# Session 3 Arrays

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## Arrays

During this session you will learn about:

• Some applications of Arrays.

• Polynomial representation for one variable and two variables.

• String Handling – Array of characters.

• Two-dimensional arrays- Matrices.

• Sparse Matrices.

• Multidimensional Arrays.

3.1. Introduction
All the discussion in this book will be in context to the language C. Our main interest is to use memory effectively.
We have already learnt in the first session that when we need many data members of same type, which are related, we use arrays to represent them.
Now let us discuss some applications where arrays can be used.

3.2. Evaluation of Polynomials
3.2.1. Polynomial in a single variable
Polynomial is a expression of type :
P(x) = P0 + P1 X^1 + P2 X^2 + . . . . + Pn X^n.
Where n is called the degree of that polynomial.
One thing is very clear from the expression, which contain only one variable x, is that we will require storing for each item its coefficient and its power. The following structure would serve the purpose:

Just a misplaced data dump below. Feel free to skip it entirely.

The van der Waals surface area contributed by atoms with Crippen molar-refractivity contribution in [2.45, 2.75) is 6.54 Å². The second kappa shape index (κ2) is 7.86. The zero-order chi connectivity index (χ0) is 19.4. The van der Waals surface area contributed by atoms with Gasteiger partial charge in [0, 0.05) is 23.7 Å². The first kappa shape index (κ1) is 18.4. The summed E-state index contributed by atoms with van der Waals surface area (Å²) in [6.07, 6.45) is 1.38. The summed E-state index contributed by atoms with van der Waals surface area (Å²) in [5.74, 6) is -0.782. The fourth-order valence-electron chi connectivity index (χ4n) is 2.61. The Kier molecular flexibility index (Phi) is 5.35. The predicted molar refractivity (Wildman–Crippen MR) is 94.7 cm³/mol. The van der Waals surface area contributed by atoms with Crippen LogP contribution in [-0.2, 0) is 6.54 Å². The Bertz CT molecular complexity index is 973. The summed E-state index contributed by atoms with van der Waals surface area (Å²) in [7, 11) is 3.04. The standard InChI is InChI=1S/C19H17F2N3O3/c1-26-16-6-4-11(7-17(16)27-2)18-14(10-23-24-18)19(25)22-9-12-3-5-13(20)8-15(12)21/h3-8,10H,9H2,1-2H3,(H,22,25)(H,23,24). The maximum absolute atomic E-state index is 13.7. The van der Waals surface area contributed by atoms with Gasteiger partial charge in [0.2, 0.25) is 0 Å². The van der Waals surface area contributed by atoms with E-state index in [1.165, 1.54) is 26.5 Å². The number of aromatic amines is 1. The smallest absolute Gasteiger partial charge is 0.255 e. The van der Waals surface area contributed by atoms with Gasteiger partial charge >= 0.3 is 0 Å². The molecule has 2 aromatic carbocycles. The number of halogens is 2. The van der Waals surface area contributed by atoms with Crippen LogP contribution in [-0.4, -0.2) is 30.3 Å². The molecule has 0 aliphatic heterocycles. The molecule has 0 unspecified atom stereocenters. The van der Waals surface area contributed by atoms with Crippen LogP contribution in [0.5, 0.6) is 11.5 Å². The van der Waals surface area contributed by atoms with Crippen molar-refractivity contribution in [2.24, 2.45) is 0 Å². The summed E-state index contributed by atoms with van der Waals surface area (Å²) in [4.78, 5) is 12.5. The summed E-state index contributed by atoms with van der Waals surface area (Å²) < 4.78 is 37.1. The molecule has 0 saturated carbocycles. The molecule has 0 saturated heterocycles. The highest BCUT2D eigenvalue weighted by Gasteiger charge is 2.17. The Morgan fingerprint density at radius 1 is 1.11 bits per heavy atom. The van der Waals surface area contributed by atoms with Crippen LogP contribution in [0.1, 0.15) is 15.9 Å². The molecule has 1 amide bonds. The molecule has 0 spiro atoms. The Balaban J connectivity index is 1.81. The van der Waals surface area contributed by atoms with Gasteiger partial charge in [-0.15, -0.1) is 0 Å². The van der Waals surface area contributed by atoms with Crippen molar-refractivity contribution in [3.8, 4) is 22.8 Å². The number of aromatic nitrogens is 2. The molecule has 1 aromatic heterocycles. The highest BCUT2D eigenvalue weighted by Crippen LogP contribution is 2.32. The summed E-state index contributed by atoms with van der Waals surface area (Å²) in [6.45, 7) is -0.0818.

struct polyno

{

float coef;

int pw;}

Then we may proceed with the declaration of an array of structures.

struct polyno P[SIZE];
Array as a data structure will have many applications and also very important facilities. But size limitations will appear as a setback for this choice. The degree of the polynomial will decide the size of the array.
( size of the polynomial ) = (degree of polynomial ) + 1
But as we are going to input any polynomial, the size i.e. the degree is not known. Hence let us decide the array size bigger than the normal value polynomial say 10 or 100. We have to keep this limitation in mind when using the program.
Now also observe that the degree of each term is an integer and so is the index of the array. Now we may say that the position of the coefficient in the array itself is the degree of x with it. Then we may not even require the array of structures, but even a float array of coef will work.
e.g.

coef is coefficient of x^0

coef is coefficient of x^1

:

:

coef[i] is coefficient of x^i
The input may be taken in two ways:

1. Ask for coefficient, every time display the power of x i.e.

Please input the coefficient of [x^0]:

Please input the coefficient of [x^1]:
Here it will be totally the user’s responsibility to give the coefficient as zero if a particular power is absent.